Last week, a podcast I was listening to discussed the Letter of John Paul II to Artists written in 1999. Immediately, I was compelled to read it over again. Whether or not you are Catholic, his message resonates and imbues the artistic soul with purpose. Too often, we are undervalued in society, and thought of as superfluous. Plato, one of the great philosophers of Western philosophy, thought of artists as unnecessary in his Utopia, despite being a huge fan of Homer.
So here, “to all who are passionately dedicated to the search for new epiphanies..., so that through their creative work as artists, they may offer these gifts to the world,” I'd like to share some of the ideas I found especially affirming.
The Divine and Creativity
My personal experience of being a visual artist is that my creativity connects me to the Divine. The letter says, “With loving regard, the Divine Artist passes on to the human artist a spark of unsurpassed wisdom calling the artist to share in divine creative power.”
Art as Vocation
The letter makes clear that not all are called to be artists in the specific sense of the term. Artists' work becomes “a disclosure of their own being, of what they are, and of how they are what they are.” Artists not only summon the work into being, but also reveal the soul through it. In this way, art offers a path to spiritual growth for artist and audience, rendering an “exceptional social service for the common good.” Genuine artists “possess intuition that goes beyond what the senses perceive and, reaching beneath reality's surface, strive to interpret its hidden meaning.” These words are a healing force to me as they justify my choice in life to pursue art, and put an end to internal conflict about where to place my efforts.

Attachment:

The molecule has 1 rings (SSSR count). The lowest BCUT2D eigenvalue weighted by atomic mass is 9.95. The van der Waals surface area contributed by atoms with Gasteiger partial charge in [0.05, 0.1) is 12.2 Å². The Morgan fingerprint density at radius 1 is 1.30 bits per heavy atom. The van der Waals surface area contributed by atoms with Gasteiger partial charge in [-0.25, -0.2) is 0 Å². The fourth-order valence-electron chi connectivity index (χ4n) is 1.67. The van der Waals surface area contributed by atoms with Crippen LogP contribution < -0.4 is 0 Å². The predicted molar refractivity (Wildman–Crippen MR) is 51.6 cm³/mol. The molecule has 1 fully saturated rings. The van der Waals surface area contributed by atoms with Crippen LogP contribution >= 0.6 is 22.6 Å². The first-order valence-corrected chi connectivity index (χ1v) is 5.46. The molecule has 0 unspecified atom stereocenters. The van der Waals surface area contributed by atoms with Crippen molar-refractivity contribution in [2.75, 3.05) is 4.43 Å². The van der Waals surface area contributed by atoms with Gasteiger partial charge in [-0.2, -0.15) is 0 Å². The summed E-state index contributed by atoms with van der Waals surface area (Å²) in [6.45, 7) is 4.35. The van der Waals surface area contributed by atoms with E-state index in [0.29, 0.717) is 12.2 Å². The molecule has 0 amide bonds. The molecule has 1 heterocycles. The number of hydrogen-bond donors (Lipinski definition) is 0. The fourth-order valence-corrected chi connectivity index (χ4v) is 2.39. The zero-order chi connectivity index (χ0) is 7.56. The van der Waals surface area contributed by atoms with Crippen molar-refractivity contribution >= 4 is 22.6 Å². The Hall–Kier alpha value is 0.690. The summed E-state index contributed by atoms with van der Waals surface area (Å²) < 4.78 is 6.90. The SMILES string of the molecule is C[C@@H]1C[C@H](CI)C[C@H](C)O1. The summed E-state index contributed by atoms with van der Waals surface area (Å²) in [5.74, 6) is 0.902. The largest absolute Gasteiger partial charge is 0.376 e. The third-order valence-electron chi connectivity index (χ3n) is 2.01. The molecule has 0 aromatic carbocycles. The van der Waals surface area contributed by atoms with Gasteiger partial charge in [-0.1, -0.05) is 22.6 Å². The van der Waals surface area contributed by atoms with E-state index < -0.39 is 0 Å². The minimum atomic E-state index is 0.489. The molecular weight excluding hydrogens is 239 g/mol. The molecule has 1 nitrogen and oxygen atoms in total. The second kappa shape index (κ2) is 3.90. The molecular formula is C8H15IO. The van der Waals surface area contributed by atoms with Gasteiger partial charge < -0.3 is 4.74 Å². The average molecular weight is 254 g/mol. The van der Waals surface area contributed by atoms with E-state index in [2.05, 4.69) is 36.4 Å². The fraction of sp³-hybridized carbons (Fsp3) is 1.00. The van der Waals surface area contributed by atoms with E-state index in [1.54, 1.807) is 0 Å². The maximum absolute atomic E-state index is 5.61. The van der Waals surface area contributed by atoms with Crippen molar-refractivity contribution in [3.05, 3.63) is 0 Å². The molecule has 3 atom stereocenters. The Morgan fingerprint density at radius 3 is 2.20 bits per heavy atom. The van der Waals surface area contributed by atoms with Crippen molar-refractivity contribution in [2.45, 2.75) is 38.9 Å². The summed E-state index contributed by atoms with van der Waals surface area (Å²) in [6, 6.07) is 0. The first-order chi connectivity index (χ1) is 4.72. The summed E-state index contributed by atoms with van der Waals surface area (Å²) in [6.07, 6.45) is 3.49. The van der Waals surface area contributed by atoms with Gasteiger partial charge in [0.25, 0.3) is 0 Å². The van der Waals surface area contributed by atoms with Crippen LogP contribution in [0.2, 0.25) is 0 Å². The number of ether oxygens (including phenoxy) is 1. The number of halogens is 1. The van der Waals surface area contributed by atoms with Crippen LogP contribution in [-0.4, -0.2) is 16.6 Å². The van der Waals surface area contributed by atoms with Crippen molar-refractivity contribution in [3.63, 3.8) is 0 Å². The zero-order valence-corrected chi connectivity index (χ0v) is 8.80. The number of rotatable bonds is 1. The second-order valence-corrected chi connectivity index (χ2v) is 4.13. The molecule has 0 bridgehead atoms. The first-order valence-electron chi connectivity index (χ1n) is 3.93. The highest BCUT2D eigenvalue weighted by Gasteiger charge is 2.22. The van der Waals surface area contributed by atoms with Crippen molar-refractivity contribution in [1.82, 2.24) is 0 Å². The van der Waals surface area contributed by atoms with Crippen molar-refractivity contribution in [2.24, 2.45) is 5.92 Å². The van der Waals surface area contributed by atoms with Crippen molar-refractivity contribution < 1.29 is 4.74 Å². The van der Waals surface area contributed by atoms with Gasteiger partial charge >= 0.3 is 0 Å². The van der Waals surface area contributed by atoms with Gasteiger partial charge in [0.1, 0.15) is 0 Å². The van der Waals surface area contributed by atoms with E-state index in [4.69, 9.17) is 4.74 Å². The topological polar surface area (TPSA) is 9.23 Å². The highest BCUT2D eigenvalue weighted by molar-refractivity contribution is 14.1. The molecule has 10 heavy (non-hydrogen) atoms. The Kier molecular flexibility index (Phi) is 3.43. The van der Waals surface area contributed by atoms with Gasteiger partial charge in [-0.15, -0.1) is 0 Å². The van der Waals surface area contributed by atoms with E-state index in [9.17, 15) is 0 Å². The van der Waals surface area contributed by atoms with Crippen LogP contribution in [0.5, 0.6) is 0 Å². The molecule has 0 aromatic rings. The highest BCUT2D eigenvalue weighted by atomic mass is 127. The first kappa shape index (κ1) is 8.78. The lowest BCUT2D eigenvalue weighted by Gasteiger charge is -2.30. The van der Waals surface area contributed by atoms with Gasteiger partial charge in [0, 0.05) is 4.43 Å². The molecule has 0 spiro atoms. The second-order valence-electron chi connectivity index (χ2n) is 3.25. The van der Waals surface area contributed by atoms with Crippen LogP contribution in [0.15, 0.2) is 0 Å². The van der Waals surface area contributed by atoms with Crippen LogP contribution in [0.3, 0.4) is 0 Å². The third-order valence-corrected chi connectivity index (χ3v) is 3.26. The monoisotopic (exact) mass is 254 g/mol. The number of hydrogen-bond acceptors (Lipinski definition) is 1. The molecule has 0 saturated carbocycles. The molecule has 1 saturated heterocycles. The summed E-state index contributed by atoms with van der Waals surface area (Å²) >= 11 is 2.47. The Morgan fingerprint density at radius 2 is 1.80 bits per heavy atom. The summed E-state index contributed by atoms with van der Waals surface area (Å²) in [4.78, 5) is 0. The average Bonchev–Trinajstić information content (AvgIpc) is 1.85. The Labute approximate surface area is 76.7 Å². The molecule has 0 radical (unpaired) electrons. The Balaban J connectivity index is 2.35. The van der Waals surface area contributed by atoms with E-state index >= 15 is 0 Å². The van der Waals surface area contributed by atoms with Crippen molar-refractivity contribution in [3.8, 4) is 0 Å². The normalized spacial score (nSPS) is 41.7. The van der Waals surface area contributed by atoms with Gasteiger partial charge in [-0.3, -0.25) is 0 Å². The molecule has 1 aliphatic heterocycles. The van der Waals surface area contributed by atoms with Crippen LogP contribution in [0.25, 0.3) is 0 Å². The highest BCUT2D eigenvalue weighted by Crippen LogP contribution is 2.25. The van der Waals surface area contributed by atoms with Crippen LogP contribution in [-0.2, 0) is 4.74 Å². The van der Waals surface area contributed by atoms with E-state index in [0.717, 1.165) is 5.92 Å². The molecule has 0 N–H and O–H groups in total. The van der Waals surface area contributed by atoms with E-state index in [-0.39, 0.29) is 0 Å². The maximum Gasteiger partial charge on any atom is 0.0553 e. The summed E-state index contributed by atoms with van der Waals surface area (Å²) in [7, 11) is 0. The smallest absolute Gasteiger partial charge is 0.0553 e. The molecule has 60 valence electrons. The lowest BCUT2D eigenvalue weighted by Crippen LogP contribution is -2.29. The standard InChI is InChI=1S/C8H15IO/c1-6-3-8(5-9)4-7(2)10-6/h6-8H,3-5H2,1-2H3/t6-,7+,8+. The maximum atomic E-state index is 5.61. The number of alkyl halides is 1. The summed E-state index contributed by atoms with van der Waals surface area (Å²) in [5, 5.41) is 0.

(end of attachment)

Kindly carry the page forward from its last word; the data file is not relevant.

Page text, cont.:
An Artist's Worth
John Paul affirms that society needs artists just as it needs scientists, doctors, and other professional people. He cautions artists against being driven by cheap popularity or profit, as artistic service is a sacred vocation that contributes to the quality of life and the renewal of people. To clarify, I am certain he didn't mean that artists should live in poverty, but that we are on a par with other professionals, and thus deserve to live a good and prosperous life.
John Paul II's letter can be read in full at: https://www.vatican.va/content/john-paul-ii/en/letters/1999/documents/hf_jp-ii_let_23041999_artists.html